What’s in a Picture?

By Laura Edwards

My little sister, Taylor, is blind. But her eyes – the color of a Milky Way candy bar and framed by long, feathery lashes – used to work just fine. Taylor, whose sassy but sweet disposition once helped her get the best of people twice her size, could tell you exactly what she wanted without saying a word – just by tilting her head and fixing those eyes on you (sometimes she’d cross her tiny arms across her chest for good measure).

I miss the sassy side of my sister, who these days is 100 percent sweet even though she has every right to be spitting mad at the world. I miss getting “the look.”

I’ll never forget the moment we first noticed something amiss with Taylor’s vision. We used to visit the North Carolina State Fair in Raleigh every October. One of the vendors served hush puppies (deep-fried cornmeal dumplings – a Southern favorite) in an old, dimly lit mill house at the fair. As we left the dark mill house licking our fingers in 2005, someone noticed that Taylor couldn’t find the stairs.

And so it began.

It took several years for Batten disease to steal all of the cells in my little sister’s eyes. First, she lost her night vision. Then, she lost her central vision. I still remember how, before Taylor went blind, she tilted her head in the direction of voices and other sounds so that she could see them out of the corner of one eye.

A few years after that day at the fair, we went out for ice cream following a day on the beach. As we walked by a shop that sells Christmas decorations year-round, Taylor made a remark about the Christmas lights in the shop window.

We exchanged anxious glances. My heart leaped into my throat.

Not long after that day, though, Taylor’s lights went out for good.

Eyes are powerful, expressive communication tools. But Taylor lost hers and so much more to Batten disease. My sister hasn’t made eye contact with me in five years. I miss looking into those Milky Way eyes and knowing they’re looking back into mine.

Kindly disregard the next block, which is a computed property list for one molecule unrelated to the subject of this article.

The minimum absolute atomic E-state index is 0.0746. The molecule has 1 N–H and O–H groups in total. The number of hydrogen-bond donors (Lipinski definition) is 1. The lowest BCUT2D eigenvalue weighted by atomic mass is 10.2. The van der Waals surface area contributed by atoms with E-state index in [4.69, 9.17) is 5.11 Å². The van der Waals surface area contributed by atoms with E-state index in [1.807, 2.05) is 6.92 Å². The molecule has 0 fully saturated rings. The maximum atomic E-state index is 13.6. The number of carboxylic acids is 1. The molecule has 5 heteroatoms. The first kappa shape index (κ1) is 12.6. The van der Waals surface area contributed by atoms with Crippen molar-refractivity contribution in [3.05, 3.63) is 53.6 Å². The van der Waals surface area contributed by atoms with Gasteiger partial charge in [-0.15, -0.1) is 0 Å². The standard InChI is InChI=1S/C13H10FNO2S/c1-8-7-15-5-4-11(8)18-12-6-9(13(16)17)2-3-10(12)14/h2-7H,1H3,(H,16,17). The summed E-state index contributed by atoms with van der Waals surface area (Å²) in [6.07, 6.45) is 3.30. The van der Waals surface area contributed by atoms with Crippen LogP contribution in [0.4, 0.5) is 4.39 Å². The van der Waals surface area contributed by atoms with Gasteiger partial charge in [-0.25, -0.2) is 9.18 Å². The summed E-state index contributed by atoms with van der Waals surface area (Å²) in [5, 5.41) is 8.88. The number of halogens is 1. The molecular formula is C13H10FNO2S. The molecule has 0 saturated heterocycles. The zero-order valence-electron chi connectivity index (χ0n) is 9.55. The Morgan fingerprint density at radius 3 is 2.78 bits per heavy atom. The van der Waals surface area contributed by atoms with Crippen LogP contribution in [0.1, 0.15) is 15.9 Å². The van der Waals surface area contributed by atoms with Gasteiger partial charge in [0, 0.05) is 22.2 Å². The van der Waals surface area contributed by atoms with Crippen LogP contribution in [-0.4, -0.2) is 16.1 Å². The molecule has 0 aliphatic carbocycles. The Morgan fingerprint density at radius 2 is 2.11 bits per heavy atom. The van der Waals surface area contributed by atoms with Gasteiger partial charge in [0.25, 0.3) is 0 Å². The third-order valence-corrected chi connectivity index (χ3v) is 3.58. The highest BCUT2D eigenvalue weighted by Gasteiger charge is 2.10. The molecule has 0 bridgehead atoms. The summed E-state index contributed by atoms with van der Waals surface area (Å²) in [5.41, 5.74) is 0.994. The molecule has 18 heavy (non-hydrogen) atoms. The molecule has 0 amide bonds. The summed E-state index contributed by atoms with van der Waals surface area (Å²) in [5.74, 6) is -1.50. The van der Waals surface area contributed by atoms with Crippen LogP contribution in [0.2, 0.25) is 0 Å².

Now all I have to remind me of those moments is pictures. Lots and lots of pictures.

Taylor in the snow

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5 Comments On “What’s in a Picture?

  1. Julie Siebel Reply

    Laura, thank you for your poignant thoughts, I know how much Taylor’s battle has impacted all of you. She is so incredibly lucky to have you as her big sister!

    1. Member Laura King Edwards Reply

      Thank you for reading and for your kind words, Julie. I’m lucky to have her; she’s taught me so much!

  2. Debbie Dovel Reply

    Laura,
    I totally understand your feeling of wanting to have your sister make eye contact with you again. My son, who is now 23, started losing his vision to Juvenile Batten Disease at age 7, was legally blind by 8, and has gradually lost it all over the last 15 years, plus so many other things, just as your sister has. He was so full of “spit & vinegar” as I tell people who didn’t know him before he was blind. After he learned to walk at 12 months, he ran everywhere, until this dreadful disease took that away in time, too. I also long to make eye contact & see some expression in his eyes once again, to hear his feet running down the hall, and his endless chatter at the supper table. I know that one day in eternity I will enjoy those things once more, but for now, I’m thankful for each day he’s still here with us. We don’t think about tomorrow anymore, just live one day at a time, hoping for more good days than bad ones. Thanks for your articles. Please keep in touch. I’d love to visit with you. Tell Laura hello from Chad, someone who is experiencing life the same way she is, without anger and with so much courage. I found out that my son’s name means “brave warrior”, and it fits him perfectly.
    God bless you, Laura, and your family, too!

    1. Member Laura King Edwards Reply

      Thank you so much for sharing your son’s story, Debbie. I’ve never met anyone with Batten disease who lacked courage and an uncanny knack for finding happiness in the “little things.” I, too, have developed a greater appreciation for those things in the years since Taylor’s diagnosis. As you said, we just learn to take life one day at a time and believe that there are good days still to come. In the meantime, my memories, though always valuable, have become priceless. Thank you for reading my blog; I hope you will continue to follow it and keep in touch. I would love to meet you, Chad and your family someday! Blessings to you as well!

  3. Debbie Dovel Reply

    I meant to say, tell “Taylor” hello from Chad. Sorry!

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